Information on the Assisted Decision-Making (Capacity) Act

We explore what the Assisted Decision-Making (Capacity) Act means for both people experiencing mental health difficulties and those providing care to them.

Aisling Downey, Advocacy Manager here at St Patrick’s Mental Health Services, gives an overview of the Assisted Decision-Making (Capacity) Act (2015) and its implications for healthcare workers.

Rights-based approach to decision-making

Rights-based approach to decision-making

The Assisted Decision-Making (Capacity) Act (2015) comes into effect on 26 April 2023.

The Act reforms the law relating to persons who require or may require assistance in exercising their decision-making capacity. People who may need supports to make decisions include some people with an intellectual disability, mental health difficulty, or an acquired brain injury, or some people with age-related conditions that affect capacity.

The Act provides that everyone is presumed to be able to decide for themselves, unless the opposite is shown. It sets out ways to support people who lack capacity to make decisions. The Act moves away from a ‘best interests’ approach for people who need support with decision-making. It is a move to a rights-based approach to decision-making, with respect for the will and preferences of the person.

Health and social care workers will be expected to take all practical steps to help a person make a decision for themselves.

Key details of the Act

Key details of the Act

A person’s capacity to make a specific decision is their ability to:

  • Understand information and facts relevant to the decision
  • Retain that information long enough to make a voluntary choice
  • Use or weigh up that information as part of the process of making the decision
  • Communicate the decision by any means, including by assistive technology.

The Act puts the person, and their will and preferences, at the centre of their healthcare treatment, even when they may lack capacity to consent to treatment. It provides for the person’s right of autonomy and self-determination to be respected. If a person is found to lack decision-making capacity in one matter, this will not necessarily mean that the person also lacks capacity in another matter. The Act recognises that decision-making capacity:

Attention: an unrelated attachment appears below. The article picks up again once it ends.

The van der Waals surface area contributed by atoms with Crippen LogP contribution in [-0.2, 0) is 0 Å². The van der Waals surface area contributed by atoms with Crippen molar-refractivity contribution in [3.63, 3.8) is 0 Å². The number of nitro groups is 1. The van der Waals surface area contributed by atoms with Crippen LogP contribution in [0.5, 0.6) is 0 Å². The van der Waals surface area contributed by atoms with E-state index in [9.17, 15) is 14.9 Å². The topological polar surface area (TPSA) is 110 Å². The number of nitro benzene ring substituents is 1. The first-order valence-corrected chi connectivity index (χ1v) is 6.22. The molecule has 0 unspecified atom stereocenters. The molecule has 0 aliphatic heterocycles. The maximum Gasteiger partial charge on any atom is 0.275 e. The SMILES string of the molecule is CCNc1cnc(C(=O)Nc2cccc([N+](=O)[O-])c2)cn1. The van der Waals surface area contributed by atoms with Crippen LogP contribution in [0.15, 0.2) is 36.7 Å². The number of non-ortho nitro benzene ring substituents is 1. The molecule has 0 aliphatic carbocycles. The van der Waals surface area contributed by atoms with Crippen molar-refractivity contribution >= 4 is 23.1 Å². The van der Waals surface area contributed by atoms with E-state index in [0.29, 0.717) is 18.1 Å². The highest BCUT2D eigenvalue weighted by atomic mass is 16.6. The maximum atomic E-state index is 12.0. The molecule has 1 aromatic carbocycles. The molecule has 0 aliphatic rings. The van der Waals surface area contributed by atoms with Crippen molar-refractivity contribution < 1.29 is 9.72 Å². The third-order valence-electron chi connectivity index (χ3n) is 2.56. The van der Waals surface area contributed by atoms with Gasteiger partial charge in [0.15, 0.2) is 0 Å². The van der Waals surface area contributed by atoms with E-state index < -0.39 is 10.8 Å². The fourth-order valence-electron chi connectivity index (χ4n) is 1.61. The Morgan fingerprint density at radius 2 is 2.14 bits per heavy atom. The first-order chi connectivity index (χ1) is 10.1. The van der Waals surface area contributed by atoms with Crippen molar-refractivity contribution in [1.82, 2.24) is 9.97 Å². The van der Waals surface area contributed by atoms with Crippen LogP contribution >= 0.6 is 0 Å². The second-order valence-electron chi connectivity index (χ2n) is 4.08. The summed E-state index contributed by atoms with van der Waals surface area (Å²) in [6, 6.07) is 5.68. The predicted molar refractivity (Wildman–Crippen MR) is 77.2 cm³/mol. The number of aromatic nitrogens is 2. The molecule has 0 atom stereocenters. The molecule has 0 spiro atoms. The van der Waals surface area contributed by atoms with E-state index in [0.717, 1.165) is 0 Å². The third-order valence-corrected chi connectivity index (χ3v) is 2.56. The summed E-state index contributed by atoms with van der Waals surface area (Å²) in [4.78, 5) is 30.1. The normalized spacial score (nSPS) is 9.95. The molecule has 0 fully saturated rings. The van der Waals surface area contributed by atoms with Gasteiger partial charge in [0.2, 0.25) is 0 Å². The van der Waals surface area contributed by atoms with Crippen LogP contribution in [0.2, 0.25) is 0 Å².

• can fluctuate
  • is issue-specific
  • is time-specific.

There are a number of reforms within the Act. The Act:

  • Introduces new guiding principles about interacting with a person who has decision-making capacity challenges
  • Sets a tiered system of decision support arrangements for people who may require support-making decisions
  • Establishes the Decision Support Service (DSS)
  • Abolishes the current wardship system for adults, and requires all adult wards of court to be discharged from wardship within three years of commencement of the Act
  • Provides a human rights-compliant legal framework for decision-making, where a person lacks capacity to make a decision(s), and for advance healthcare directives
  • Moves to a functional approach to the assessment of capacity, moving away from “all or nothing” status approach
  • Improves oversight of the Enduring Powers of Attorney process.

The Act also provides for legally recognised decision-makers to support a person to maximise their decision-making powers. The Director of the DSS will have the power to investigate complaints around the actions of decision supporters appointed under the Act, in relation to their role as a decision-supporter

What the Act means for healthcare workers

What the Act means for healthcare workers

It should be noted that the guiding principles of the Act require healthcare workers to:

  • Presume every person has the capacity to make decisions about their life
  • Support people as much as possible to make their own decisions
  • Not assume a person lacks capacity just because they are making, have made or are likely to make an unwise decision
  • Take action only where it is really necessary
  • Take the least restrictive action on a person’s rights and freedoms
  • Consider how urgent the action is
  • Give effect to the person’s will and preferences
  • Consider the views of other people
  • Use information appropriately.

Healthcare workers will be required to engage with a person’s legally appointed decision supporter under the Act.

All practicable steps to support decision-making

If a person needs to make a decision in relation to their care or treatment, they must be supported to make that decision, such as through the provision of accessible information. This will mean that health and social care consultations may take more time.

Functional assessment of decision-making capacity

The functional assessment of capacity will now have a statutory basis and should be used in place of status-based capacity assessments for the assessment of decision-making capacity.

Healthcare professionals may be required to undertake assessments of capacity under some sections of the Act; for example, to assess whether a person can make decisions with the support of a co-decision maker or has the capacity to make an Enduring Power of Attorney.

Advance Healthcare Directives

The purpose of an Advance Healthcare Directive is to provide healthcare professionals with important information about a person’s refusal of healthcare treatment and to enable a person to be treated according to their own will and preferences, even when they no longer have the capacity to make decisions. 

More on the Assisted Decision-Making (Capacity Act)

Further information on the Act, and the Decision Support Service, can be found from the Health Service Executive and the DSS website.

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